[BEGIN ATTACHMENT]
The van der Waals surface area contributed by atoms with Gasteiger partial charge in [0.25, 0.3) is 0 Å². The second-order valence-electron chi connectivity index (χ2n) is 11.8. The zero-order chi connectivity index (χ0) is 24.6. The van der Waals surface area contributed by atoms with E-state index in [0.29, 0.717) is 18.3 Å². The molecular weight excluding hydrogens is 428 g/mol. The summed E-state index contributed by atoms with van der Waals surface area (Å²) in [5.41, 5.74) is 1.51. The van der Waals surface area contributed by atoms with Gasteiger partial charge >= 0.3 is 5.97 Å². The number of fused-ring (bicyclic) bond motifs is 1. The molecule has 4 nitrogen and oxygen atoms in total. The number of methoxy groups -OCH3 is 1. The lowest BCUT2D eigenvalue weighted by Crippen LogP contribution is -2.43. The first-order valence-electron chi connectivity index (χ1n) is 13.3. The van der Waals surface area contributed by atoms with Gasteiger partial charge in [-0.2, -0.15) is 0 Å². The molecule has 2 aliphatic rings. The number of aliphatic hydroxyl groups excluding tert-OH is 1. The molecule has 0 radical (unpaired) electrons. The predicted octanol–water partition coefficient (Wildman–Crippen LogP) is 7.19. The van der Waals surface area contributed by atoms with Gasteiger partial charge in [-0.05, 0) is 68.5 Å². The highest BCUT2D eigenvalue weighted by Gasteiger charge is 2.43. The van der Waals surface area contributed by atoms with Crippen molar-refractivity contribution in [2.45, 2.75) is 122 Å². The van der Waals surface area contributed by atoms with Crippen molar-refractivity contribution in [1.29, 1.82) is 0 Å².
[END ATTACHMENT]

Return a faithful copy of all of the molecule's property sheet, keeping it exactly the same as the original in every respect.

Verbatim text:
The van der Waals surface area contributed by atoms with Gasteiger partial charge in [0.25, 0.3) is 0 Å². The second-order valence-electron chi connectivity index (χ2n) is 11.8. The zero-order chi connectivity index (χ0) is 24.6. The van der Waals surface area contributed by atoms with E-state index in [0.29, 0.717) is 18.3 Å². The molecular weight excluding hydrogens is 428 g/mol. The summed E-state index contributed by atoms with van der Waals surface area (Å²) in [5.41, 5.74) is 1.51. The van der Waals surface area contributed by atoms with Gasteiger partial charge >= 0.3 is 5.97 Å². The number of fused-ring (bicyclic) bond motifs is 1. The molecule has 4 nitrogen and oxygen atoms in total. The number of methoxy groups -OCH3 is 1. The lowest BCUT2D eigenvalue weighted by Crippen LogP contribution is -2.43. The first-order valence-electron chi connectivity index (χ1n) is 13.3. The van der Waals surface area contributed by atoms with Gasteiger partial charge in [-0.2, -0.15) is 0 Å². The molecule has 2 aliphatic rings. The number of aliphatic hydroxyl groups excluding tert-OH is 1. The molecule has 0 radical (unpaired) electrons. The predicted octanol–water partition coefficient (Wildman–Crippen LogP) is 7.19. The van der Waals surface area contributed by atoms with Gasteiger partial charge in [-0.05, 0) is 68.5 Å². The highest BCUT2D eigenvalue weighted by Gasteiger charge is 2.43. The van der Waals surface area contributed by atoms with Crippen molar-refractivity contribution in [2.45, 2.75) is 122 Å². The van der Waals surface area contributed by atoms with Crippen molar-refractivity contribution in [1.29, 1.82) is 0 Å².